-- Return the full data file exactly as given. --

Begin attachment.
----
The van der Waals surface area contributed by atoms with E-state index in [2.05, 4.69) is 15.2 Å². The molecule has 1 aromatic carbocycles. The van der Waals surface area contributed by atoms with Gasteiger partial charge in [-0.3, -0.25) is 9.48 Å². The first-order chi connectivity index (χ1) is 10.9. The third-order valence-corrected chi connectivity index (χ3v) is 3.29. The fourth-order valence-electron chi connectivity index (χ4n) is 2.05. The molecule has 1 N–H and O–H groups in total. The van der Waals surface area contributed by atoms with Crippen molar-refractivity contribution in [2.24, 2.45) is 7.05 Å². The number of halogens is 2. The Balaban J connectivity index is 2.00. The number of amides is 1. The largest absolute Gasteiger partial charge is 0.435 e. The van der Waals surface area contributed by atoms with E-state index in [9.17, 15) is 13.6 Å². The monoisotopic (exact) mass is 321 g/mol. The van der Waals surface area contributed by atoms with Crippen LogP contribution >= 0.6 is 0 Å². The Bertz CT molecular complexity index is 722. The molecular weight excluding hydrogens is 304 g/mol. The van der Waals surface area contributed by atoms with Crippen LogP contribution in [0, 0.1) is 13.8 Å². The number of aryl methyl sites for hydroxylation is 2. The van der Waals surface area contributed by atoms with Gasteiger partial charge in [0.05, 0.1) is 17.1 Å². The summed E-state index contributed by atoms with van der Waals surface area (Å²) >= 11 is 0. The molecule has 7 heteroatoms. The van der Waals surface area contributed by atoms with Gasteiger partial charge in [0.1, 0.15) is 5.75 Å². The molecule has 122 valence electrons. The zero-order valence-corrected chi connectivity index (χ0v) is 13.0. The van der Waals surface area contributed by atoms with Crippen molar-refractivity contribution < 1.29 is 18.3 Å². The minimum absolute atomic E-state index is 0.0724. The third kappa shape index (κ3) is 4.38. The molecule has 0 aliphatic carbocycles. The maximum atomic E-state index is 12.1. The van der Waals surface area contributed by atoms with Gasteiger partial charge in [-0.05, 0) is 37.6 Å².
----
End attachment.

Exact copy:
The van der Waals surface area contributed by atoms with E-state index in [2.05, 4.69) is 15.2 Å². The molecule has 1 aromatic carbocycles. The van der Waals surface area contributed by atoms with Gasteiger partial charge in [-0.3, -0.25) is 9.48 Å². The first-order chi connectivity index (χ1) is 10.9. The third-order valence-corrected chi connectivity index (χ3v) is 3.29. The fourth-order valence-electron chi connectivity index (χ4n) is 2.05. The molecule has 1 N–H and O–H groups in total. The van der Waals surface area contributed by atoms with Crippen molar-refractivity contribution in [2.24, 2.45) is 7.05 Å². The number of halogens is 2. The Balaban J connectivity index is 2.00. The number of amides is 1. The largest absolute Gasteiger partial charge is 0.435 e. The van der Waals surface area contributed by atoms with E-state index in [9.17, 15) is 13.6 Å². The monoisotopic (exact) mass is 321 g/mol. The van der Waals surface area contributed by atoms with Crippen LogP contribution >= 0.6 is 0 Å². The Bertz CT molecular complexity index is 722. The molecular weight excluding hydrogens is 304 g/mol. The van der Waals surface area contributed by atoms with Crippen LogP contribution in [0, 0.1) is 13.8 Å². The number of aryl methyl sites for hydroxylation is 2. The van der Waals surface area contributed by atoms with Gasteiger partial charge in [0.05, 0.1) is 17.1 Å². The summed E-state index contributed by atoms with van der Waals surface area (Å²) >= 11 is 0. The molecule has 7 heteroatoms. The van der Waals surface area contributed by atoms with Gasteiger partial charge in [0.1, 0.15) is 5.75 Å². The molecule has 122 valence electrons. The zero-order valence-corrected chi connectivity index (χ0v) is 13.0. The van der Waals surface area contributed by atoms with Crippen molar-refractivity contribution < 1.29 is 18.3 Å². The minimum absolute atomic E-state index is 0.0724. The third kappa shape index (κ3) is 4.38. The molecule has 0 aliphatic carbocycles. The maximum atomic E-state index is 12.1. The van der Waals surface area contributed by atoms with Gasteiger partial charge in [-0.05, 0) is 37.6 Å².